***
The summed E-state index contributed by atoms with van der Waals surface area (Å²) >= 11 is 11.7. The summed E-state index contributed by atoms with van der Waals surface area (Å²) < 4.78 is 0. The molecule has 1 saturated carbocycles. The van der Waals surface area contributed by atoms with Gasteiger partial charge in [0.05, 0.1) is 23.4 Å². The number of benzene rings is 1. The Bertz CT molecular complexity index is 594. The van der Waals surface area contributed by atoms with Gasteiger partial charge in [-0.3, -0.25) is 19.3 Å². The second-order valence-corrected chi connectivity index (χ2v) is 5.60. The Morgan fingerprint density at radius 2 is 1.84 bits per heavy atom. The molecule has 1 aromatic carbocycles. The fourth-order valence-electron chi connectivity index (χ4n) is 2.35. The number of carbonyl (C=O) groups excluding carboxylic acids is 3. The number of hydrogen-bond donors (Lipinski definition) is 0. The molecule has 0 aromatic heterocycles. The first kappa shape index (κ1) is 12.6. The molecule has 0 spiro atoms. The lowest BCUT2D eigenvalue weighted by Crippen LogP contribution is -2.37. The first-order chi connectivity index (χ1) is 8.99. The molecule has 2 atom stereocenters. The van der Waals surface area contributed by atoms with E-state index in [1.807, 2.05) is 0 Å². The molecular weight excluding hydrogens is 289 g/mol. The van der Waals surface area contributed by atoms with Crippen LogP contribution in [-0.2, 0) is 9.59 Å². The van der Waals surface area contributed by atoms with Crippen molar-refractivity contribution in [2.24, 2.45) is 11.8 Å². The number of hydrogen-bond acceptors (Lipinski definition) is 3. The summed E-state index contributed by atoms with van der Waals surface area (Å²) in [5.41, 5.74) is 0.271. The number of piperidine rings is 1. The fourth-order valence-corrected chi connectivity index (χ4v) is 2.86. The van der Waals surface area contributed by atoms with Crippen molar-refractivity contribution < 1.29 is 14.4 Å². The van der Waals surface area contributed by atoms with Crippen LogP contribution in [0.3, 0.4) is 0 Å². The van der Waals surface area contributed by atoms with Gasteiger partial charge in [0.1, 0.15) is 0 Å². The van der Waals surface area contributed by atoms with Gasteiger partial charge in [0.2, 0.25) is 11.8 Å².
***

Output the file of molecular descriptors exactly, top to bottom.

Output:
The summed E-state index contributed by atoms with van der Waals surface area (Å²) >= 11 is 11.7. The summed E-state index contributed by atoms with van der Waals surface area (Å²) < 4.78 is 0. The molecule has 1 saturated carbocycles. The van der Waals surface area contributed by atoms with Gasteiger partial charge in [0.05, 0.1) is 23.4 Å². The number of benzene rings is 1. The Bertz CT molecular complexity index is 594. The van der Waals surface area contributed by atoms with Gasteiger partial charge in [-0.3, -0.25) is 19.3 Å². The second-order valence-corrected chi connectivity index (χ2v) is 5.60. The Morgan fingerprint density at radius 2 is 1.84 bits per heavy atom. The molecule has 1 aromatic carbocycles. The fourth-order valence-electron chi connectivity index (χ4n) is 2.35. The number of carbonyl (C=O) groups excluding carboxylic acids is 3. The number of hydrogen-bond donors (Lipinski definition) is 0. The molecule has 0 aromatic heterocycles. The first kappa shape index (κ1) is 12.6. The molecule has 0 spiro atoms. The lowest BCUT2D eigenvalue weighted by Crippen LogP contribution is -2.37. The first-order chi connectivity index (χ1) is 8.99. The molecule has 2 atom stereocenters. The van der Waals surface area contributed by atoms with E-state index in [1.807, 2.05) is 0 Å². The molecular weight excluding hydrogens is 289 g/mol. The van der Waals surface area contributed by atoms with Crippen LogP contribution in [-0.2, 0) is 9.59 Å². The van der Waals surface area contributed by atoms with Crippen molar-refractivity contribution in [2.24, 2.45) is 11.8 Å². The number of hydrogen-bond acceptors (Lipinski definition) is 3. The summed E-state index contributed by atoms with van der Waals surface area (Å²) in [5.41, 5.74) is 0.271. The number of piperidine rings is 1. The fourth-order valence-corrected chi connectivity index (χ4v) is 2.86. The van der Waals surface area contributed by atoms with Crippen molar-refractivity contribution < 1.29 is 14.4 Å². The van der Waals surface area contributed by atoms with Crippen LogP contribution in [0.3, 0.4) is 0 Å². The van der Waals surface area contributed by atoms with Gasteiger partial charge in [0.1, 0.15) is 0 Å². The van der Waals surface area contributed by atoms with Gasteiger partial charge in [0.2, 0.25) is 11.8 Å².